The move by Caribbean nations comes just weeks after Canadian lawmakers voted to legalize marijuana. Mexico’s incoming presidential administration is poised to end cannabis prohibition as well.



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Re: Caribbean Nations Agree To Consider Marijuana Legalization

Post by notsofasteddie » Sun 8th Jul 2018 06:25 pm

Caribbean Nations Are Seriously Thinking About Cannabis Decriminalization

Due to the potential economic benefits of allowing cannabis businesses to thrive, leaders of 15 Caribbean nations will be debating whether or not to decriminalize cannabis.




Rob Hoffman
Jul 8, 2018


Caribbean nations to release a report recommending cannabis decriminalization

Image
Haitian President, Jovenel Moise (C) speaks next to Secretary General of the Caribbean Community Irwin LaRocque (L) and Grenada’s Prime Minister Keith Mitchell (R) as they lead the opening ceremony of the 29th Intersessional Meeting of the Caribbean Community (CARICOM) Heads of Government in Port-au-Prince, Haiti on February 26, 2018. / AFP PHOTO / HECTOR RETAMAL
(Photo by HECTOR RETAMAL/AFP via Getty Images)

This week, a number of Caribbean nations will gather to discuss, among other things, the decriminalization of cannabis.

Leaders of 15 Caribbean nations, together known as the Caribbean Community (CARICOM), are meeting in Jamaica between July 4th – 6th for their 39th meeting of the Conference of Heads of Government of the Caribbean Community.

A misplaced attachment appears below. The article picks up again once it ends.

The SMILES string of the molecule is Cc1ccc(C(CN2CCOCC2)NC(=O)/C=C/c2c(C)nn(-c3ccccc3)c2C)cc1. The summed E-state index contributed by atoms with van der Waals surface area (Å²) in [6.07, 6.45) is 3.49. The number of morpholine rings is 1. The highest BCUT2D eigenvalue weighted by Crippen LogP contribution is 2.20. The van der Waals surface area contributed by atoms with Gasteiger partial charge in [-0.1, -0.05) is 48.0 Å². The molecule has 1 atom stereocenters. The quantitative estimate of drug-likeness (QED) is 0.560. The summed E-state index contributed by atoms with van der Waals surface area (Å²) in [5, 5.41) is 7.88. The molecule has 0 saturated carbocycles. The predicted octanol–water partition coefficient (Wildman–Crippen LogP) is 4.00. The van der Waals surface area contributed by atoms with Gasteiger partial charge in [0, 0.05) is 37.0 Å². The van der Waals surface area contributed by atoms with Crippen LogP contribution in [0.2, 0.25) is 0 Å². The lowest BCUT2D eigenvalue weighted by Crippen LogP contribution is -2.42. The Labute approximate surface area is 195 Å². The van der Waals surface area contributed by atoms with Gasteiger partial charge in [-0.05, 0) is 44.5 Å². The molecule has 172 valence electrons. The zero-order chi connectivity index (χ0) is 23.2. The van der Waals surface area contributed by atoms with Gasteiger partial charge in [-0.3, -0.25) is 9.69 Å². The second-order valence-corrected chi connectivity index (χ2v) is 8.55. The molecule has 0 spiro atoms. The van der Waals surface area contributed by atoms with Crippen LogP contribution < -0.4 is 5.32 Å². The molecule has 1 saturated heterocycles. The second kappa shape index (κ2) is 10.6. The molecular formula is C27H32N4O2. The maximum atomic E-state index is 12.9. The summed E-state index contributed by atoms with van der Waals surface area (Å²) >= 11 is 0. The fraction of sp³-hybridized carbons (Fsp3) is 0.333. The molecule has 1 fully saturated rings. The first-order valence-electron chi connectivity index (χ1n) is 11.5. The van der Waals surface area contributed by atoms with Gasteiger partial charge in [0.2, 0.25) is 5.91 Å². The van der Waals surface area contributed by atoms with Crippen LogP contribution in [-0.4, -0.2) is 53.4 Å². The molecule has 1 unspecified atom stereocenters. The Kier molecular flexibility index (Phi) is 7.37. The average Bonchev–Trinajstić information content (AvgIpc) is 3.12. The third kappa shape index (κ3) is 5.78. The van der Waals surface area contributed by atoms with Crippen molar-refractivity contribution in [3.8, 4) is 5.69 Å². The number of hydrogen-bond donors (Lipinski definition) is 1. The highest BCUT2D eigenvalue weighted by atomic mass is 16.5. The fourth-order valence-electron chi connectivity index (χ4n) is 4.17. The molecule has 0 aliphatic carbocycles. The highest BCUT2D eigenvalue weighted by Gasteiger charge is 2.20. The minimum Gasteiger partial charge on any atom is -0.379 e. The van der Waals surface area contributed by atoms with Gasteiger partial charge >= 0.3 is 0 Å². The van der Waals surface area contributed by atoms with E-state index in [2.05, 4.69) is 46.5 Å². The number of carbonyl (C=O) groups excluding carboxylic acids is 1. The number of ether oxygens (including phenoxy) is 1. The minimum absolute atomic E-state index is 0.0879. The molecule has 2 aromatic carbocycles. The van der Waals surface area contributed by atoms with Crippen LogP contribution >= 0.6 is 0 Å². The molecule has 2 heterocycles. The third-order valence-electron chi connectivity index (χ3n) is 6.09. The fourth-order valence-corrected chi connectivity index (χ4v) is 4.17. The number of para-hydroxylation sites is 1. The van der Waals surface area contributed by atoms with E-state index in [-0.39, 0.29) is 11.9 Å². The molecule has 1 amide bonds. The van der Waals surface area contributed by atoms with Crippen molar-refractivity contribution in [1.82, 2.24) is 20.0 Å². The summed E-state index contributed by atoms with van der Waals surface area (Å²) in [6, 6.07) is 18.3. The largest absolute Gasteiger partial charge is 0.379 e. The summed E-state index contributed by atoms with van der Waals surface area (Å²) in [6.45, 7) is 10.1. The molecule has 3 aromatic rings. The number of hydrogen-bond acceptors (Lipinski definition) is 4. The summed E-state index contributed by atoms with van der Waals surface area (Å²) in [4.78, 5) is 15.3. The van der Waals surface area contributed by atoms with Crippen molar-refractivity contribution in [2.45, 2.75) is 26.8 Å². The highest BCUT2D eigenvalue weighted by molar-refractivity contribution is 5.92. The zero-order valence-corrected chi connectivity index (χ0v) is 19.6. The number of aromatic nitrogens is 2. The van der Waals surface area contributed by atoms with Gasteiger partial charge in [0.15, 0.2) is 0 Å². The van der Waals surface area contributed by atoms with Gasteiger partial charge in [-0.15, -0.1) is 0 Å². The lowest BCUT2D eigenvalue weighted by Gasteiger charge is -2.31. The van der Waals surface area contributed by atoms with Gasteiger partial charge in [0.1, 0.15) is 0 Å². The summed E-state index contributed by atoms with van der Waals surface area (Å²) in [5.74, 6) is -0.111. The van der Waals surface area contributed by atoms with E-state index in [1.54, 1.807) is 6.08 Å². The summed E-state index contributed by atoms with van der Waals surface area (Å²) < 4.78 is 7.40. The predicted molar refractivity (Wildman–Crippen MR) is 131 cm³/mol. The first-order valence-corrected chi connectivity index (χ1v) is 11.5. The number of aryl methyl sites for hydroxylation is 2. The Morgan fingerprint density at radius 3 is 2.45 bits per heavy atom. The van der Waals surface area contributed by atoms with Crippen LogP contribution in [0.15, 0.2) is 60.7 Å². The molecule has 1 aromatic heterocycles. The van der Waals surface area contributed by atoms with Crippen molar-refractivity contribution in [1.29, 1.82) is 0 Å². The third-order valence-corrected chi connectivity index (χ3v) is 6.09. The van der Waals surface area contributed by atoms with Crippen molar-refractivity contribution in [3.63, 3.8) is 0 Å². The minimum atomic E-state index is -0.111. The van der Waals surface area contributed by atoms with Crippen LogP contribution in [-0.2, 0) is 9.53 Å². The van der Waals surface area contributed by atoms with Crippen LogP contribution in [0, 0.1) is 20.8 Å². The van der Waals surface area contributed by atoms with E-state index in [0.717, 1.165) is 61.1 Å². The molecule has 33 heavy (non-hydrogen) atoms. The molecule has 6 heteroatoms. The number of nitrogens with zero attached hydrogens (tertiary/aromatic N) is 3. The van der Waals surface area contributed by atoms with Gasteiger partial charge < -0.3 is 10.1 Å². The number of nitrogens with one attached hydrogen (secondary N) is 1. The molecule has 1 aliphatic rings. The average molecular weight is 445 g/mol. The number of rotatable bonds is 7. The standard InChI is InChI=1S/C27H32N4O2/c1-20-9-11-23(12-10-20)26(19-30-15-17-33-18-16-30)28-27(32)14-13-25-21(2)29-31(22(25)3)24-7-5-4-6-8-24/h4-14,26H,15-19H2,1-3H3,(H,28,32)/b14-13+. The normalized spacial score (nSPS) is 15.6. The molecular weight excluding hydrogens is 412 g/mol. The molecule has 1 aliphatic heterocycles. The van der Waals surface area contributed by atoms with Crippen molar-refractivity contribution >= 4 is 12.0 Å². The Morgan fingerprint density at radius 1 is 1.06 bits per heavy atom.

The 15 member nations of CARICOM are Barbados, Belize, Dominica, The Bahamas, Guyana, Grenada, Haiti, Saint Lucia, St. Vincent and the Grenadines, Antigua, and Barbuda, Jamaica, Montserrat, St. Kitts and Nevis, Suriname, and Trinidad and Tobago. This conference aims to help establish and guide the policies of CARICOM member nations.

In a public statement to the media on Monday, Irwin LaRocque, the Caricom Secretary General Ambassador, claimed that the Caribbean nations will be considering a report from the Regional Commission on Marijuana, which was established by CARICOM in 2014.

Image
Caribbean Nations Are Seriously Thinking About Cannabis DecriminalizationSecretary-General of the Caribbean Community Irwin LaRocque (L) shakes hands with the Haitian President Jovenel Moise (R) after a press conference at the end of the 29th Intersessional Meeting of the Caribbean Community (CARICOM) Heads of Government in Port-au-Prince, Haiti on February 28, 2018.
Photo by Hector Retamal HECTOR/AFP via Getty Images.

The Regional Commission on Marijuana is a group of experts with backgrounds in law, medicine, criminology, economics, and more. According to LaRocque, the report supports the decriminalization of cannabis, after weighing its social, economic, legal and health benefits.

“They are recommending that it be deemed to be a substance that is controlled and managed as alcohol, they are recommending that we make available the legislation be put in place to allow for research for medical marijuana,” said LaRocque in a statement.

Jamaica, where the conference is taking place, currently has laws that permit some medical cannabis, decriminalize the possession of up to two ounces of cannabis and the cultivation of five plants, and permits licensed farmers to grow cannabis for “medical, therapeutic and scientific purposes.”

According to the news organization Telesur, the Commission on Marijuana held up Jamaica’s cannabis laws as an example of a potential legal framework for other nations.

Right now, most Caribbean nations have laws prohibiting cannabis use. And other than Jamaica and Belize, which has decriminalized the possession of up to 10 grams of cannabis, none of the other CARICOM nations have legalized or decriminalized cannabis.